The replication of sensational porn research fails.
In 1989, researchers Kenrick, Gutierres, and Goldberg published a powerful study examining the impact of pornography on relationships and attraction. In the study, subjects were exposed to photos from Playboy and other types of erotica. Subjects who had viewed these nude images then found other women—especially their wives—to be less attractive. The subjects also reported that they were actually less in love with their wives after viewing the pornographic images.
This research has been heavily cited in academic literature, but also in general media discussions of the effects of pornography. The fact that porn could make men feel less attraction and less love for their wives is commonly used as a foundation for arguments against it. But while the idea that porn leads men to compare their wives to unrealistic ideals is a concern cited by activists and spouses, new research reveals that porn no longer appears to have this effect—if it ever did.
David J Ley Ph.D. is a clinical psychologist in practice in Albuquerque, New Mexico. He earned his Bachelor's degree in Philosophy from Ole Miss, and his Master's and Doctoral degrees in clinical psychology from the University of New Mexico. Dr. Ley is licensed in New Mexico and North Carolina, and has provided clinical and consultative services in numerous other states.
Editor: Nadeem Noor
You may be aware of the ongoing “replication crisis” in social-science research. In essence, recent research has attempted to replicate some of the hallmark findings of some heavily-cited, influential research in psychology and the social sciences. Surprisingly, attempts to replicate many of these research findings have failed, suggesting that in many cases, the original studies were limited by statistical strategies, methodological flaws, or just over-interpretation by enthusiastic researchers eager to publish sensational findings in an academic market that feeds on hype.
Balzarini, Dobson, Chin, and Campbell recently undertook research to recreate the findings from the 1989 study, particularly the impact of porn on feelings of attraction and love for ones’ romantic partner.
The authors first “pre-registered” their research, announcing their intent to test the study, and then constructed three different attempts to replicate the findings, over three distinct experimental tests. In each trial, the researchers were unable to replicate the original findings. It appears that there is no evidence to support the belief that exposure to pornography, or nude images of idealized women, leads men to feel less attraction toward, or less love for their partners.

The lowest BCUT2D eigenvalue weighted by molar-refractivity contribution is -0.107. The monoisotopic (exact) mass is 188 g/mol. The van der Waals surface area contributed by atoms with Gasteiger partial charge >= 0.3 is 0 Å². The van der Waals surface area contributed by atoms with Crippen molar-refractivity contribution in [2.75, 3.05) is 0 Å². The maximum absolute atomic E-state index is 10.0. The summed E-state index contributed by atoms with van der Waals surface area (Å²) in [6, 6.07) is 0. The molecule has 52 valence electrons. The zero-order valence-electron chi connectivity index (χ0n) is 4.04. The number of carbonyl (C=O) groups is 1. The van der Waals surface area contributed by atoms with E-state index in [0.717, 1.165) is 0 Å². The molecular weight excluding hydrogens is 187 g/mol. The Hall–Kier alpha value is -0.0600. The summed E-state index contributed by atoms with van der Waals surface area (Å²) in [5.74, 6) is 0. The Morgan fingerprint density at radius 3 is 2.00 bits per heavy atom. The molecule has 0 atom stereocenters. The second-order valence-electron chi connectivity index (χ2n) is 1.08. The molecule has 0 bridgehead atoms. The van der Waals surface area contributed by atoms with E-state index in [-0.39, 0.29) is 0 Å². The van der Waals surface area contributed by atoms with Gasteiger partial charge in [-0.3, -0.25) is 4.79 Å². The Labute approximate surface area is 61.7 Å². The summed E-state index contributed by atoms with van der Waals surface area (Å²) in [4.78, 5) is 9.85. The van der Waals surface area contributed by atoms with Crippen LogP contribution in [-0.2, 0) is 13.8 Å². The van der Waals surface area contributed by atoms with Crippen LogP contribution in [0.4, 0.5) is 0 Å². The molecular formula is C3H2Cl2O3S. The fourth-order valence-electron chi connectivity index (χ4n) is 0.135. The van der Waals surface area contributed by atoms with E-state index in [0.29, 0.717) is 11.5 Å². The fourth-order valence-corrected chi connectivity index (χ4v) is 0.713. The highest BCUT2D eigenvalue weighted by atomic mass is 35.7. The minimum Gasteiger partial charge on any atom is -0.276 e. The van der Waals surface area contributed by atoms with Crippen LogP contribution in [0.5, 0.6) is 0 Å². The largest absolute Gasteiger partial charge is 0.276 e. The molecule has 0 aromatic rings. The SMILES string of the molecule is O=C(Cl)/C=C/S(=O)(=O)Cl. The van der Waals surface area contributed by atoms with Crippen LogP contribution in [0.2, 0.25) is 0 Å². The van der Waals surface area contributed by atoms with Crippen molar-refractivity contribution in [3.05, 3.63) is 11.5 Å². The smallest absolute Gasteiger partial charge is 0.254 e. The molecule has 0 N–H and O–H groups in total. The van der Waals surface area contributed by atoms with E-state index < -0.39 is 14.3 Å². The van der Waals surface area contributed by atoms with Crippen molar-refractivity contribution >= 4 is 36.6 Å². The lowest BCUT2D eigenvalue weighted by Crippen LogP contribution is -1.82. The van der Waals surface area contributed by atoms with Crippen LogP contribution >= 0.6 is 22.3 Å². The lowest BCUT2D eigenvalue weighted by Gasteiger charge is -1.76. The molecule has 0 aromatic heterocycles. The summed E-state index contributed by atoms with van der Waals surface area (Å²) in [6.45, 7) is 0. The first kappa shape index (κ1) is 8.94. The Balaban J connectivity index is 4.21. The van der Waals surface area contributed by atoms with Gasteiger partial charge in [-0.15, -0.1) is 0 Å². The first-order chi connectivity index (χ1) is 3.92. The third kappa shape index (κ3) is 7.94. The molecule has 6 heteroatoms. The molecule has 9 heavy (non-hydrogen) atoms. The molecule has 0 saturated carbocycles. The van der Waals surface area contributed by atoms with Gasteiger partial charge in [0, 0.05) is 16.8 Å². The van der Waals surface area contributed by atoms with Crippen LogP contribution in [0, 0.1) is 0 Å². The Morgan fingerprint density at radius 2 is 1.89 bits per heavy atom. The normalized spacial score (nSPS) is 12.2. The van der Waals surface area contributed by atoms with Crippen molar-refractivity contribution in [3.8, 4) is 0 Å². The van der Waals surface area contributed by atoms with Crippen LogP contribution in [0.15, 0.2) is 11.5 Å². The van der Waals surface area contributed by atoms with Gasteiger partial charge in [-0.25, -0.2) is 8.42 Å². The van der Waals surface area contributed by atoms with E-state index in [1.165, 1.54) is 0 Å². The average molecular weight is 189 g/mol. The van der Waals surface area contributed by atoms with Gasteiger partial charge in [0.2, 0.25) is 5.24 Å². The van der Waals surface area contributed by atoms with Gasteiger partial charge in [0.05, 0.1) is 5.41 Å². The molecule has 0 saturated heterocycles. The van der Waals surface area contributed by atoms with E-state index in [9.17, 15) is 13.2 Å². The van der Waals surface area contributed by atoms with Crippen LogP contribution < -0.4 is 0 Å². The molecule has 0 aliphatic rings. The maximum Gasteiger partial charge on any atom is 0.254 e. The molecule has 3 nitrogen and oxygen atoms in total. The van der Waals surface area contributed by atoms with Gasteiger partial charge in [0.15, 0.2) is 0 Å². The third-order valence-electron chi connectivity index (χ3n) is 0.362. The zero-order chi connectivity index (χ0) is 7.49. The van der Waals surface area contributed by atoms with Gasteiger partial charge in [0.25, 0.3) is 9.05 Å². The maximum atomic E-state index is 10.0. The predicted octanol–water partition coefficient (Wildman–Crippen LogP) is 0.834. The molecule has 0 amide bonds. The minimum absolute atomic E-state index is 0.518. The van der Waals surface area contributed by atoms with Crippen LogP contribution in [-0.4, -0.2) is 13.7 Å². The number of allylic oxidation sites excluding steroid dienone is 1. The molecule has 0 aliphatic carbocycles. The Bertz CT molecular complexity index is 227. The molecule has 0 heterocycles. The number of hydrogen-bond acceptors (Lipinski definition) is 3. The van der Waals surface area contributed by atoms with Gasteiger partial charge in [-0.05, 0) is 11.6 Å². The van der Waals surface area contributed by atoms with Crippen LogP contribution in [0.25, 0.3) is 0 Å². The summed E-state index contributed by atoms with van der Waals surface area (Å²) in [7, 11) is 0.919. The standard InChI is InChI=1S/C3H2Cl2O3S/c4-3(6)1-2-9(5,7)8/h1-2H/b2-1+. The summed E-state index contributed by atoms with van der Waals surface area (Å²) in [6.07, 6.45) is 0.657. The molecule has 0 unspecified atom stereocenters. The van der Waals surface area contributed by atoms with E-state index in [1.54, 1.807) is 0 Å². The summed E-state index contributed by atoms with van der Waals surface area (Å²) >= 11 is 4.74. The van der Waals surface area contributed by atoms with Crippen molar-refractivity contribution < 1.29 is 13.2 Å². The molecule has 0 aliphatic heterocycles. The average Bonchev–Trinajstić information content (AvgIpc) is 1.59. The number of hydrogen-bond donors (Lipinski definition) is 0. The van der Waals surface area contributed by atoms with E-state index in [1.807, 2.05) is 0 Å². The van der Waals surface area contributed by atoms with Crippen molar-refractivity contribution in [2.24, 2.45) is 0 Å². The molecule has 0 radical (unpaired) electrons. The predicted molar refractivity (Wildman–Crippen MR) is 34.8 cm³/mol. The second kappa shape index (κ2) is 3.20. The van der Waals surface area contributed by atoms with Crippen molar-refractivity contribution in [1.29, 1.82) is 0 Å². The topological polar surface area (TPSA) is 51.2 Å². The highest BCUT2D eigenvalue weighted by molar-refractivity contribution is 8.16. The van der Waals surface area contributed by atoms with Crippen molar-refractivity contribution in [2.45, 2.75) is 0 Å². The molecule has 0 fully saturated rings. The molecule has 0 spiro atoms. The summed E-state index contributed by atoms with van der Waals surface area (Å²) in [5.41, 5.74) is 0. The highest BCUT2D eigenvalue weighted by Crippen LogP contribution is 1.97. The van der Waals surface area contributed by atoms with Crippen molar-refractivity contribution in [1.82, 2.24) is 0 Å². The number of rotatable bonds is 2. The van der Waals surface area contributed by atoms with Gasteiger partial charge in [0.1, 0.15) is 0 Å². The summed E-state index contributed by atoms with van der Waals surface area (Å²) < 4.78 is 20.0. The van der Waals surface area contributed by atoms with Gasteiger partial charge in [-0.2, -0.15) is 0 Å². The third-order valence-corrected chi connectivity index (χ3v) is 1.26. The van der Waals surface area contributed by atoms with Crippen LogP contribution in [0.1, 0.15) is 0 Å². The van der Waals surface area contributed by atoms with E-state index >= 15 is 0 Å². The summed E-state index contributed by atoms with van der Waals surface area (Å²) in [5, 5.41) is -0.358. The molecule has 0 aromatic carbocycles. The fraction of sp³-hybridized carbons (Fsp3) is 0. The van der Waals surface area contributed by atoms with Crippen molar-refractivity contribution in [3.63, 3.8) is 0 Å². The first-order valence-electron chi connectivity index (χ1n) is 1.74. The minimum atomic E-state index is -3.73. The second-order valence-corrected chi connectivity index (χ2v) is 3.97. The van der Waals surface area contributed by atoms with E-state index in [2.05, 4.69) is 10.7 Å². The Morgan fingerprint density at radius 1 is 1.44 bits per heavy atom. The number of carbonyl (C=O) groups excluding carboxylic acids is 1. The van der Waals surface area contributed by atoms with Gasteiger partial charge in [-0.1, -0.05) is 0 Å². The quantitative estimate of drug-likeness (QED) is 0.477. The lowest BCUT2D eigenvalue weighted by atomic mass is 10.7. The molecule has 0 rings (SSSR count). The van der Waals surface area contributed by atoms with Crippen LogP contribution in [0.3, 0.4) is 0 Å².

Addendum – an important point to consider in this, is that the original 1989 study involved only 63 subjects. The current replication study involved a total sample (across the 3 studies) of 630 subjects. The researchers suggest that the original study's sample size was simply too small to either detect a real effect, or to generalize from to the general population. This raises again, the very important issue of not drawing sweeping meaning from studies with small, non-representative samples.
It may be that the culture, men, and sexuality have substantially changed since 1989. Few adult men these days haven’t seen pornography or nude women—nudity and graphic sexuality are common in popular media, from Game of Thrones to perfume advertisements, and in many states, women are permitted to go topless. So it's possible that men in the more recent study have learned to integrate the nudity and sexuality they see in porn and everyday media in a manner which doesn’t affect their attraction or love for their partners. Perhaps the men in the 1989 study had been less exposed to sexuality, nudity, and pornography.
In any case, we can, for now, put to bed the belief that porn kills love, or that exposure to it reduces the love or attraction that men feel for their partners. There are men who feel diminishing love or attraction for their partners, and these men often turn to pornography to find solace, excitement, arousal, and soothing. But we shouldn't necessarily blame porn for these relationship struggles—that’s a cheap, deceptive, and untruthful answer.